I was honorably discharged from the United Air Force in the summer of 2005 and suddenly found myself unemployed. A few weeks later, I was homeless.
Dominant economic theory suggests that the economy becomes unstable as the unemployment rate declines. The unemployment rate cannot reach 0 percent because it would inhibit technological advancement and dissuade people from pursuing the American Dream. Following this logic, America’s political-capitalist system needed me to be unemployed for economic sustainability.
My homelessness was another service to this country. Once veterans no longer wear a uniform, they become faceless and forgotten by society. People fail to realize that the economy continues to thrive off unemployed, homeless, and even incarcerated veterans.
Here are some alarming statistics:
- Veterans represent 23 percent of the homeless population but only 10 percent of the general population.
- Black men represent 50 percent of homeless veterans. Black women represent 30 percent.
- Black men and women represent only about 13 percent of the general population.
- Veterans experiencing homelessness are five times more likely than the general population to go to prison.
Upon my departure, the Air Force gave me meager resources for housing, health care and employment. This was supposed to help ease the transition from military to civilian life. Honorably discharged as a JAG Paralegal I, I found myself unemployed. My veteran status, military background and paralegal experience meant little to law firms. Each job interview was met with rejection, and I became increasingly discouraged and depressed. I slid deeper into drunkenness and closer to the street.
People who are unemployed but not actively seeking work are not classified as “unemployed.”
There was no category for a veteran like me—frustrated, desperate and finding solace in a bottle.
However, in May 2009, Congress passed the Hearth Act and also amended the McKinney-Vento Homeless Assistance Act. This resulted in a revision of the definition of “homelessness” and expanded the Housing and Urban Development’s Homeless Assistance Programs so that I qualified for assistance.
Frequently, I hear people say things like “Homeless veterans are crazy!” “They need help!” “They’re alcoholics and junkies.” I’m always dumbfound by people’s opinions. I lived with an undiagnosed service-related mental illness for years. I self-medicated with alcohol, which led to legal problems. If people think veterans are menaces to society, then why do they never stop to ask why?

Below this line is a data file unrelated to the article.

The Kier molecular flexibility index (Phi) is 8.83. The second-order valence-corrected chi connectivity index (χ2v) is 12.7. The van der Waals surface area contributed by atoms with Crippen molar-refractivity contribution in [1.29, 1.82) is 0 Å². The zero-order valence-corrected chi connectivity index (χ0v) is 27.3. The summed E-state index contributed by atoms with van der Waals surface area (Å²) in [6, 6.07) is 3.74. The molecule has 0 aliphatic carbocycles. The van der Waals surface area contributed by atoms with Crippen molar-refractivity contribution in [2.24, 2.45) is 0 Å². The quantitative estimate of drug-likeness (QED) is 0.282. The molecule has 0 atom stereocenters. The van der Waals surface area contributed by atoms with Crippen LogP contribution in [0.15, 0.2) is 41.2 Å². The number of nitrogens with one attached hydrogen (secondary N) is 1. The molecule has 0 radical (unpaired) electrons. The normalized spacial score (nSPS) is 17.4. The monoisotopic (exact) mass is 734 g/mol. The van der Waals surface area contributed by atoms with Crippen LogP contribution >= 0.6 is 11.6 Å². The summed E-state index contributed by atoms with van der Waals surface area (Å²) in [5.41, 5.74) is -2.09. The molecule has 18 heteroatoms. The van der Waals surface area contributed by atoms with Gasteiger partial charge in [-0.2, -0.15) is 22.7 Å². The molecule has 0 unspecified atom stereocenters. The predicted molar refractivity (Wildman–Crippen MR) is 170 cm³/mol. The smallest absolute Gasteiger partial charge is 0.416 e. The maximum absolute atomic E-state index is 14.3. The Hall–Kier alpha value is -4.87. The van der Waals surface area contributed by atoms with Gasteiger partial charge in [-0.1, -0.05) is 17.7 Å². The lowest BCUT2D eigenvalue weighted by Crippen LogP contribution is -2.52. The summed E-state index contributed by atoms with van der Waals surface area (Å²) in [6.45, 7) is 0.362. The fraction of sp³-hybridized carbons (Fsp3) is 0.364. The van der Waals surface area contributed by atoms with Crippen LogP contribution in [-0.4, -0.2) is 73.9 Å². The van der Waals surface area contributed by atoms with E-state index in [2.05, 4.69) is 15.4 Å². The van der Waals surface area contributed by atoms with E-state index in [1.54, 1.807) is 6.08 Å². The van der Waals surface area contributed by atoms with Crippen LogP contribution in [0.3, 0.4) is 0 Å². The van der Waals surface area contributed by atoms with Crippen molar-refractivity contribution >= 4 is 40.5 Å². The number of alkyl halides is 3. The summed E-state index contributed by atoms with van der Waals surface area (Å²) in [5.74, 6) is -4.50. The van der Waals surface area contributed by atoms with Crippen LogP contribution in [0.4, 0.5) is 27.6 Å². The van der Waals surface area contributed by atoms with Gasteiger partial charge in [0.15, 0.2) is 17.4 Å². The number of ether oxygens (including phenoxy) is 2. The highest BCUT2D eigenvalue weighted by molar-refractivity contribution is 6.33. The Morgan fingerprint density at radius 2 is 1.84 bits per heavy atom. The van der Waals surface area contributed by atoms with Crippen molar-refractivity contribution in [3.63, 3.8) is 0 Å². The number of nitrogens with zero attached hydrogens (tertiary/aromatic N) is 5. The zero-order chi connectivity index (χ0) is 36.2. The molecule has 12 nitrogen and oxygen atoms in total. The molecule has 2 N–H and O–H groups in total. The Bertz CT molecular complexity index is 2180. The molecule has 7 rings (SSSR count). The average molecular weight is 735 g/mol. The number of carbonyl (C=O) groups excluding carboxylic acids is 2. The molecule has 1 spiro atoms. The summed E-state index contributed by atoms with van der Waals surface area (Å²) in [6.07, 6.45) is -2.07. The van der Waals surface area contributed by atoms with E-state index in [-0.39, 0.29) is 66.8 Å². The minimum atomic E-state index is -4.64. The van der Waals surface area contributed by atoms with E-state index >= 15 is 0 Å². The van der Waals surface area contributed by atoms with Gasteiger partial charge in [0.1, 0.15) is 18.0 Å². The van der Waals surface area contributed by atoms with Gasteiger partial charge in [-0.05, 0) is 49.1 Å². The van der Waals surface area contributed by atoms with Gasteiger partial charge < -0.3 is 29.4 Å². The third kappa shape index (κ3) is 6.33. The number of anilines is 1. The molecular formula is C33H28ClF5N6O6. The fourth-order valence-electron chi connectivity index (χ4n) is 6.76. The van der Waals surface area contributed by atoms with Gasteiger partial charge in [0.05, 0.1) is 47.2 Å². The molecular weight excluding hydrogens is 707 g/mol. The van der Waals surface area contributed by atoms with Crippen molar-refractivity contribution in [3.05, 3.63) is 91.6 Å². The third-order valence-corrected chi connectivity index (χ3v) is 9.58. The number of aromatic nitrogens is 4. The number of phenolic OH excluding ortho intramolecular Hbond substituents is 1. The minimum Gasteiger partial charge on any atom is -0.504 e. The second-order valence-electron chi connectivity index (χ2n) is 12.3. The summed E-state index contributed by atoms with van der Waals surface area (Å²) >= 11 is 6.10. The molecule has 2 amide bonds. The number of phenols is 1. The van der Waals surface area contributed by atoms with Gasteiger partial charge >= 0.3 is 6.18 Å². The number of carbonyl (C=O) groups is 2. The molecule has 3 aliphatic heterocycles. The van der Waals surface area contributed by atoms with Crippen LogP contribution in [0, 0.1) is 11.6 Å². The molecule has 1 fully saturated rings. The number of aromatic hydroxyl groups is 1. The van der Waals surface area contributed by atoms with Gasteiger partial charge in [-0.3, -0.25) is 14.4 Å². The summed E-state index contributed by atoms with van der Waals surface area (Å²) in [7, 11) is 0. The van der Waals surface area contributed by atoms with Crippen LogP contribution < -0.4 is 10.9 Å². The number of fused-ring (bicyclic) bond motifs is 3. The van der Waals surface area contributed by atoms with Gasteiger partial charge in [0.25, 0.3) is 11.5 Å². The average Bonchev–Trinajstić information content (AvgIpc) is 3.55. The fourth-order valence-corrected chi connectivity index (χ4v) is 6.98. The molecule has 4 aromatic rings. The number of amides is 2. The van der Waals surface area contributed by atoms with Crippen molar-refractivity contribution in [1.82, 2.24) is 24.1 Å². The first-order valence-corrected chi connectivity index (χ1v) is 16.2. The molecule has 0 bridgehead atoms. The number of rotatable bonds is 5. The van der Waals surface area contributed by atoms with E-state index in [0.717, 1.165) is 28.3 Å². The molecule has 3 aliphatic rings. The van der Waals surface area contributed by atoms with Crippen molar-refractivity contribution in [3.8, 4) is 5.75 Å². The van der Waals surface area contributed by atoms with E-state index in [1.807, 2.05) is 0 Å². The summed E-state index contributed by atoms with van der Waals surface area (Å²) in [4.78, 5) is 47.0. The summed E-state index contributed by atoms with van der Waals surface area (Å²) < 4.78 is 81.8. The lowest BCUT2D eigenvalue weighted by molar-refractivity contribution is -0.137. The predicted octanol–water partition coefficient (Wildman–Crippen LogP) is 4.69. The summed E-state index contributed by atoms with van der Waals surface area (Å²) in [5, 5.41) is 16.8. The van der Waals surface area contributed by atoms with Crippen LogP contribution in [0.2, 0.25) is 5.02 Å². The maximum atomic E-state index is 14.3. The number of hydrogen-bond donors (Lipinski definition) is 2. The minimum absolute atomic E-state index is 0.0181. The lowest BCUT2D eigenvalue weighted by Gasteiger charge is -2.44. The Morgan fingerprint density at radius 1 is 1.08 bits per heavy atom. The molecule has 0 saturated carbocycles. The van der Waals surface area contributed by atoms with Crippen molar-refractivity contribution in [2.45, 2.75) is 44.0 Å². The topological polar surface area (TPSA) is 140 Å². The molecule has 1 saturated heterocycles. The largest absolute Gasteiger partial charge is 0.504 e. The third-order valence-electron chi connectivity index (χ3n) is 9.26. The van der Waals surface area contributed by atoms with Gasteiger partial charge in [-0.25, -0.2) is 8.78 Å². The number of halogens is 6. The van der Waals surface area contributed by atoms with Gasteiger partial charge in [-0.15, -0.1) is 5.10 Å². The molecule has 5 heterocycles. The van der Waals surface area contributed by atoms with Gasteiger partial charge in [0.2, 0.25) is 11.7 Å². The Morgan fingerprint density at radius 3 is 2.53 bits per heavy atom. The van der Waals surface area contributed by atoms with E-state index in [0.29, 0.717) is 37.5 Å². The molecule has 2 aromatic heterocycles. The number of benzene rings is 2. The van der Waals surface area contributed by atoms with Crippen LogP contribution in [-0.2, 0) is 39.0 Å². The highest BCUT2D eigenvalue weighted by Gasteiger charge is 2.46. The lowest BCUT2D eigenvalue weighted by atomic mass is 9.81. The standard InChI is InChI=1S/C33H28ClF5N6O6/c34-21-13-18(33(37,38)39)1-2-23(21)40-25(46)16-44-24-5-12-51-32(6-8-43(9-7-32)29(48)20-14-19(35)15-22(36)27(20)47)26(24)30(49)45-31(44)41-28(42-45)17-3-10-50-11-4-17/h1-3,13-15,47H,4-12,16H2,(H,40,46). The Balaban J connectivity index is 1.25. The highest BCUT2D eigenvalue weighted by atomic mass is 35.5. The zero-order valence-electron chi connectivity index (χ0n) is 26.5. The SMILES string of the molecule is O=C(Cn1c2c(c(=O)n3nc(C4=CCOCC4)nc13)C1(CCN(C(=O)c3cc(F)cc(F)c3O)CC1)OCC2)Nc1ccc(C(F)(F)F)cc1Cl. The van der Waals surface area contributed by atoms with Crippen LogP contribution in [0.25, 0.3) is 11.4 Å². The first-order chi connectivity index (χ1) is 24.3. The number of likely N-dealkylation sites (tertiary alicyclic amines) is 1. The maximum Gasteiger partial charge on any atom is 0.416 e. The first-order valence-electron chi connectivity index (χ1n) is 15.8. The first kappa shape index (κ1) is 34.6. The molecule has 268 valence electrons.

Just last week, I noticed a dark-skinned man with dreadlocks and soiled clothes walking down the street, and I saw myself. Who I used to be. He was aimlessly pushing a grocery cart filled with his life’s possessions stacked above his head. I remember the stress that came with not knowing what I would eat or where I would sleep. When I got money from family or friends, I bought gas and two bottles of malt liquor. Drinking was more important to me than food because each bottle helped me forget I was homeless. I thought about sleeping in shelters, but I’d read that someone had been fatally stabbed at a local shelter, so I chose to sleep in my car in a Wal-Mart parking lot. Sometimes I bounced from couch to couch—staying on some longer than others.
One day, I decided I was tired of not having a home. I went to the library daily and applied for jobs. I filled out applications, but without a home address, I was ineligible. Veterans face many variables non-veterans don’t when looking for work. They can be faced with roadblocks ranging from living situation to education level, from race to gender, sexuality to health status. All of these factors can significantly affect access to employment, fair housing, healthcare, and education.
Finally, I got an e-mail from an employer. We scheduled an interview and I was hired. My interviewer, aware of my living situation and criminal background, said, “We have to start giving our veterans a second-chance. We will never know what you all have experienced.”
In time, I got information about the GI Bill that covered college tuition and offered a living allowance. I was able to find an affordable apartment and buy groceries. I graduated from a community college with two associate degrees and a yoga-teacher training certificate. I’ve gone from a faceless veteran to a husband, father of two daughters, and homeowner.
I am 8 years sober and a published poet and essayist. I am one face out of many veterans. I blamed myself for failing the system, but I now know that the system needed me unemployed and homeless. The system failed me, and it continues to fail many other veterans.
Rashaad Thomas is an editor at TRR.
Bureau of Labor (Employment, Unemployment, and Not In Labor Force Rate) https://www.bls.gov/news.release/empsit.t05.htm
Futurity (Incarceration Information) https://www.futurity.org/military-veterans-prison-1535212/
Breaking the Cycle of Veteran Incarceration and Homelessness: Emerging Community Practices https://www.usich.gov/resources/uploads/asset_library/Justice_Involved_Veterans.pdf
Homeless in American: Focus Veterans https://www.usich.gov/resources/uploads/asset_library/Homelessness_in_America._Focus_on_V eterans.pdf
HUD Definition of Homeless Unemployed Not in Labor Force https://www.hud.gov/sites/documents/PIH2013-15HOMELESSQAS.PDF
Homeless Veterans Point in Time (PIT) Count https://www.va.gov/HOMELESS/pit_count.asp